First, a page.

Nobody Wants to Work with the Angry Guy


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Rex has a chip on his shoulder, and he takes it out on your workforce…every day. He’s angry when he gets there, angry all day, and even angrier at quitting time. He seems to be out to intimidate anyone in his path, including you. You daydream of firing him on the spot, right there in front of everyone. You can practically hear the applause. But realistically, you need his skills, and you don’t want to risk a wrongful termination lawsuit. So, you wake up and realize, you have to deal with Rex and tone down his outbursts.

Whatever you do, don’t ignore the problem, because a bad attitude, if left unchecked, can spread like a cancer through your workforce. Either he’ll infect the others and start them grumbling, or your employees will lose respect for you for not dealing with an obvious problem. Confronting him might be like the old joke, “how do you eat an elephant? One bite at a time.”

Taking on the Tyrant
Maybe there is a pattern to his outbursts. Is he worse just before lunch or during the hottest part of the day, or maybe he’s the most obnoxious on Monday mornings (or everyday in the morning hours).

If there’s a clear pattern, can you reassign him temporarily? If he’s worse in the morning and you can have him work alone for awhile, the problem may solve itself.

Ask yourself how bad the outbursts are. If he’s abusing and belittling coworkers – or worse, being rude to customers – obviously you have to do something. If he’s mouthing off to you, is that really such a big deal? Chances are he probably doesn’t even know he’s being a jerk. On the other hand if he’s not showing you respect as the boss, you have to draw a line. Then make it clear, crossing that line means he’s made a choice to not work for you anymore.

Don’t confront while you’re angry. A wise man (Ambrose Bierce) once said “speak when you are angry and you’ll make the best speech you’ll ever regret.” Once you’ve calmed down, take Rex aside. A good policy is: praise in public, confront in private.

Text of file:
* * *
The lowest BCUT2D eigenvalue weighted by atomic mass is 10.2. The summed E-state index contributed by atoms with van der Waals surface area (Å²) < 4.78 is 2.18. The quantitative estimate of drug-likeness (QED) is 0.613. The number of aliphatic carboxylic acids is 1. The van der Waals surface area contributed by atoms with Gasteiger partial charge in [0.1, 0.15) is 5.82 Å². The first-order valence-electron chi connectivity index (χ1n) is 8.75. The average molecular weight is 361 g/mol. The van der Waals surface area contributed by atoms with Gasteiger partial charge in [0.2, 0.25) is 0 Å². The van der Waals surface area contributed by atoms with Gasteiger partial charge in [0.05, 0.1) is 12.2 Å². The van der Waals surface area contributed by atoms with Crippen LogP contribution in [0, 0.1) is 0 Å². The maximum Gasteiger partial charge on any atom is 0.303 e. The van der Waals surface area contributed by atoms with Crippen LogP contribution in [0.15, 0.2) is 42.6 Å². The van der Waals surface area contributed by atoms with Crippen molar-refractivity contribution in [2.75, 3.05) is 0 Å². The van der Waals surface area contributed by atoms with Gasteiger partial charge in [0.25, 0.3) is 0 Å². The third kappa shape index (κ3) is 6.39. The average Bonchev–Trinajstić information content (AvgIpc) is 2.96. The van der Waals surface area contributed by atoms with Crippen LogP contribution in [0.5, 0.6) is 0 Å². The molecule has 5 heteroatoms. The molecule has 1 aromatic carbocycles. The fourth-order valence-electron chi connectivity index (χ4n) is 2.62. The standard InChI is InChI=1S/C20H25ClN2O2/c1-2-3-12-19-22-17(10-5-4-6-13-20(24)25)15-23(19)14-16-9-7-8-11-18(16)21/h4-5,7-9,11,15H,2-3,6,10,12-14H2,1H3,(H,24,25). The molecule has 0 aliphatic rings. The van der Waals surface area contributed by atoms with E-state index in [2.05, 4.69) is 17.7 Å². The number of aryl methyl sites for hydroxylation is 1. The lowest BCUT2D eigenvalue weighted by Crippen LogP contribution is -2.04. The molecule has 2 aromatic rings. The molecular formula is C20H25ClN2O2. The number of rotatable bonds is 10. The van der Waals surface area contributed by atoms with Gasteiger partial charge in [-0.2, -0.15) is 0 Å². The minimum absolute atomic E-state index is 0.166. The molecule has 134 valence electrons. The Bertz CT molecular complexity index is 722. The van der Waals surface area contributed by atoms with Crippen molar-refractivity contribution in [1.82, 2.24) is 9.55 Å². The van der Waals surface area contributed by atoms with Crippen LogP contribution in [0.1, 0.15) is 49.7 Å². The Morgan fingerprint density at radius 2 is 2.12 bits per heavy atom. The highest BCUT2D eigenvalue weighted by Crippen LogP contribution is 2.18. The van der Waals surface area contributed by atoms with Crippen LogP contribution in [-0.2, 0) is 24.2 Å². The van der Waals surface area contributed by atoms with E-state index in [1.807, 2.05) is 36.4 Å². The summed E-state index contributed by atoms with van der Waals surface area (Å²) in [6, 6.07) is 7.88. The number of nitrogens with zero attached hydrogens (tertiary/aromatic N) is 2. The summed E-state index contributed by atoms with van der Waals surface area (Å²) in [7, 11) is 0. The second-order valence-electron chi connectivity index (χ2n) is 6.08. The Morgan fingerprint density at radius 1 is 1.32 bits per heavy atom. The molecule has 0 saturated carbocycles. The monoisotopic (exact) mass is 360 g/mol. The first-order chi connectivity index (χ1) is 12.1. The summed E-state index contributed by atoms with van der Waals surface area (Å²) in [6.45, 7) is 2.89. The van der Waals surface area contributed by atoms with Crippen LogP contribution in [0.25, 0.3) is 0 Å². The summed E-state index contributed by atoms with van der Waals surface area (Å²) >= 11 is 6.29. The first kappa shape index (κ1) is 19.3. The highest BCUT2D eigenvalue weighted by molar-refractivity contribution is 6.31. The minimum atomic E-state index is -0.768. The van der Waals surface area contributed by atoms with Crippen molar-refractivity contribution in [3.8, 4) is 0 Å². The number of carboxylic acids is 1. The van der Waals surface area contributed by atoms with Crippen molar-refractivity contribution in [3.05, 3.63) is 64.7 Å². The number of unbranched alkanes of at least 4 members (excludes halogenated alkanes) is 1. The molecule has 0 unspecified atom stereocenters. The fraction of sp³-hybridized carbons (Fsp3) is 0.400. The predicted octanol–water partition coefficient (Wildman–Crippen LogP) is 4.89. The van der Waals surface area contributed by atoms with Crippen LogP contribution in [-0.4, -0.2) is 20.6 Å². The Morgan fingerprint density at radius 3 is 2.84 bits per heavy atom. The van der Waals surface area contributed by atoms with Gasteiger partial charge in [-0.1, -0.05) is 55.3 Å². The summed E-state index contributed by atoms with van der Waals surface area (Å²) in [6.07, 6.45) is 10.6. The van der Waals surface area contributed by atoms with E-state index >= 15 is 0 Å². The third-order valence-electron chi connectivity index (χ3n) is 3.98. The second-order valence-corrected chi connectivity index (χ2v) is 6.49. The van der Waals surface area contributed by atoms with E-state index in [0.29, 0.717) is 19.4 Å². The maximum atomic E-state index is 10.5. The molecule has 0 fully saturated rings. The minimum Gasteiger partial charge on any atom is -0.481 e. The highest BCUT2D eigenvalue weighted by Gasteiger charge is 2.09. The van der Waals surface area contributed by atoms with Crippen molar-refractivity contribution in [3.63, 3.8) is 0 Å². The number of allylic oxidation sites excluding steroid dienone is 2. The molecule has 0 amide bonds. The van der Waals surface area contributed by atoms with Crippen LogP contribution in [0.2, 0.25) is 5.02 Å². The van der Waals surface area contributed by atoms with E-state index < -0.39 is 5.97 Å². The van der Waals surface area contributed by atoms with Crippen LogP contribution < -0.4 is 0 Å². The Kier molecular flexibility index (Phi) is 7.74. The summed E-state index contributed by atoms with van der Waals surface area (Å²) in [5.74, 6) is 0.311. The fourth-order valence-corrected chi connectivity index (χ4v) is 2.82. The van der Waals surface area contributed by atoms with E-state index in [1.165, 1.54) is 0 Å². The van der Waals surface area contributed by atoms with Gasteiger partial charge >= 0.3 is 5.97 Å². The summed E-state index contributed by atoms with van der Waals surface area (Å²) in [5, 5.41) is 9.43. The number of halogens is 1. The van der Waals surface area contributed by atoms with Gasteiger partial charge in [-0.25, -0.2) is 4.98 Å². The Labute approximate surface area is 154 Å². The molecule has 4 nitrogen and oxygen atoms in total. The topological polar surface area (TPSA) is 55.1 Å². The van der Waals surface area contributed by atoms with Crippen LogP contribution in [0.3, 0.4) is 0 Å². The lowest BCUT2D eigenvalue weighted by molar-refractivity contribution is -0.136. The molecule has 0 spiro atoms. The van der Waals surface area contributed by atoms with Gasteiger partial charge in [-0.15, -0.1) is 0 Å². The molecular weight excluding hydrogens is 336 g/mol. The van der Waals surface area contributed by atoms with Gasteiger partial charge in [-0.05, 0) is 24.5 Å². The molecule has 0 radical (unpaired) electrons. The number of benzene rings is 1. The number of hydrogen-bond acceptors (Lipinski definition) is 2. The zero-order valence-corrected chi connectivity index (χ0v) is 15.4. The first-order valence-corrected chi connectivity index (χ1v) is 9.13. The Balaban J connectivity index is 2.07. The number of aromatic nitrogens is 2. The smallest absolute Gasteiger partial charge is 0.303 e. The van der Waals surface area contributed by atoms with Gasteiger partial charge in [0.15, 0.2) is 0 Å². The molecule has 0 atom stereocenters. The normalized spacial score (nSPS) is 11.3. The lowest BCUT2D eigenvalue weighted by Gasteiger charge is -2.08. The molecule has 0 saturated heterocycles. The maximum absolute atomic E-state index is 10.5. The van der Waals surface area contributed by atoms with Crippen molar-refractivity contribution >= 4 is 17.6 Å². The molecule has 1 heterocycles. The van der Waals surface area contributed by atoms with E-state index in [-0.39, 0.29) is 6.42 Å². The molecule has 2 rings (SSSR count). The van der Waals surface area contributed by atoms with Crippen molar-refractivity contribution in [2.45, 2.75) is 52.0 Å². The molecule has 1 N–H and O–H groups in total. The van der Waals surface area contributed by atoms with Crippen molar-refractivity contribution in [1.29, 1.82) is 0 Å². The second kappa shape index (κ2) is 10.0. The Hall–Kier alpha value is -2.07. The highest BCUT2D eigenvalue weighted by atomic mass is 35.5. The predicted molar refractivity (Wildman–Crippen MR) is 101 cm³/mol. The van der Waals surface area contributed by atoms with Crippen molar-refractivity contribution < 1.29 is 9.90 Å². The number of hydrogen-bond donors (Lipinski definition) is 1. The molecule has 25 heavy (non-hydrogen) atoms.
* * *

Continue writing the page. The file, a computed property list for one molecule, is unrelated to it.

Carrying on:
Define the Gap for Him
You’ve probably got a long list of gripes and you’d like to read Rex the riot act. But stick to a couple of key things that need to change. Jack Kelso, an HVAC master journeyman in northern California has dealt with many angry employees. “It’s always productive to sit down and find a solution rather than get rid of a worker,” he said. “There’s a shortage of good, qualified people in this field. So, make the best of what you’ve got, with training and guidance.”

Explain to Rex that you know he is a competent worker and you need him to help get the job done right. You hired him for his skills and you want to keep him around, but his attitude has to go.

Give him a few specifics so he has areas to work on. For example,

  • Cut out the name calling on the job.
  • No profanity when customers are present.
  • If an apprentice screws up, take a minute to cool off, then show him the right way to do a job even if it takes a few times. Remember you were an apprentice once too.

Then set a reasonable time for improvement. “You’re a valuable part of this team and I hope you want to stay, but it’s your choice. We’ll talk again at the end of the month and by then there needs to be substantial improvement.” Try to get him to agree to work on these things.

Document
Also let him know you are keeping a close eye on the situation, and documenting your conversations with him and his reactions, as well as complaints from coworkers, customers, and vendors. Then follow through. Be sure he understands your goal is to keep him on, but if he doesn’t lose the attitude, he’s making a choice to move on.

Teresa Ambord

Posted In: Management

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